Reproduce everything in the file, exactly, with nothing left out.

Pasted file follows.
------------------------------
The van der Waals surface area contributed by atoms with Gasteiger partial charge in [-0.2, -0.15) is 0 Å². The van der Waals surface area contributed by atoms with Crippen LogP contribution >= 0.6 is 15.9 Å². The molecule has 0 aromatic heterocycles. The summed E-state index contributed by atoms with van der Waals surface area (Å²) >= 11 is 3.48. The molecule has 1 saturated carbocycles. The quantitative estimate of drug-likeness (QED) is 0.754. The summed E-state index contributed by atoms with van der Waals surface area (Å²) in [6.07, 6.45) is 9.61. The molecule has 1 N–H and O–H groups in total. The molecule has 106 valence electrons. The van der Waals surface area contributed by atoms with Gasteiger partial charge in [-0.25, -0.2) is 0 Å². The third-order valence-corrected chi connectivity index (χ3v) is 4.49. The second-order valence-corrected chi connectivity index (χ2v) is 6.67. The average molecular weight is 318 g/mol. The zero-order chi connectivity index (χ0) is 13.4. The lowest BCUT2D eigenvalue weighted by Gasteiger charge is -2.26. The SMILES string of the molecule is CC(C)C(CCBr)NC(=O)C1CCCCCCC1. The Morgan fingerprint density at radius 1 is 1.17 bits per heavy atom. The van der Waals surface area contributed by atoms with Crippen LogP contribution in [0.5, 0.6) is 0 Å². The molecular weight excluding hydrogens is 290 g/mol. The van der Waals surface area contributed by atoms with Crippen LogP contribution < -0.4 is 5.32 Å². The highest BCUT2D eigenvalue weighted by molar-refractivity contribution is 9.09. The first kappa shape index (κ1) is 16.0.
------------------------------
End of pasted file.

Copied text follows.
The van der Waals surface area contributed by atoms with Gasteiger partial charge in [-0.2, -0.15) is 0 Å². The van der Waals surface area contributed by atoms with Crippen LogP contribution >= 0.6 is 15.9 Å². The molecule has 0 aromatic heterocycles. The summed E-state index contributed by atoms with van der Waals surface area (Å²) >= 11 is 3.48. The molecule has 1 saturated carbocycles. The quantitative estimate of drug-likeness (QED) is 0.754. The summed E-state index contributed by atoms with van der Waals surface area (Å²) in [6.07, 6.45) is 9.61. The molecule has 1 N–H and O–H groups in total. The molecule has 106 valence electrons. The van der Waals surface area contributed by atoms with Gasteiger partial charge in [-0.25, -0.2) is 0 Å². The third-order valence-corrected chi connectivity index (χ3v) is 4.49. The second-order valence-corrected chi connectivity index (χ2v) is 6.67. The average molecular weight is 318 g/mol. The zero-order chi connectivity index (χ0) is 13.4. The lowest BCUT2D eigenvalue weighted by Gasteiger charge is -2.26. The SMILES string of the molecule is CC(C)C(CCBr)NC(=O)C1CCCCCCC1. The Morgan fingerprint density at radius 1 is 1.17 bits per heavy atom. The van der Waals surface area contributed by atoms with Crippen LogP contribution in [0.5, 0.6) is 0 Å². The molecular weight excluding hydrogens is 290 g/mol. The van der Waals surface area contributed by atoms with Crippen LogP contribution < -0.4 is 5.32 Å². The highest BCUT2D eigenvalue weighted by molar-refractivity contribution is 9.09. The first kappa shape index (κ1) is 16.0.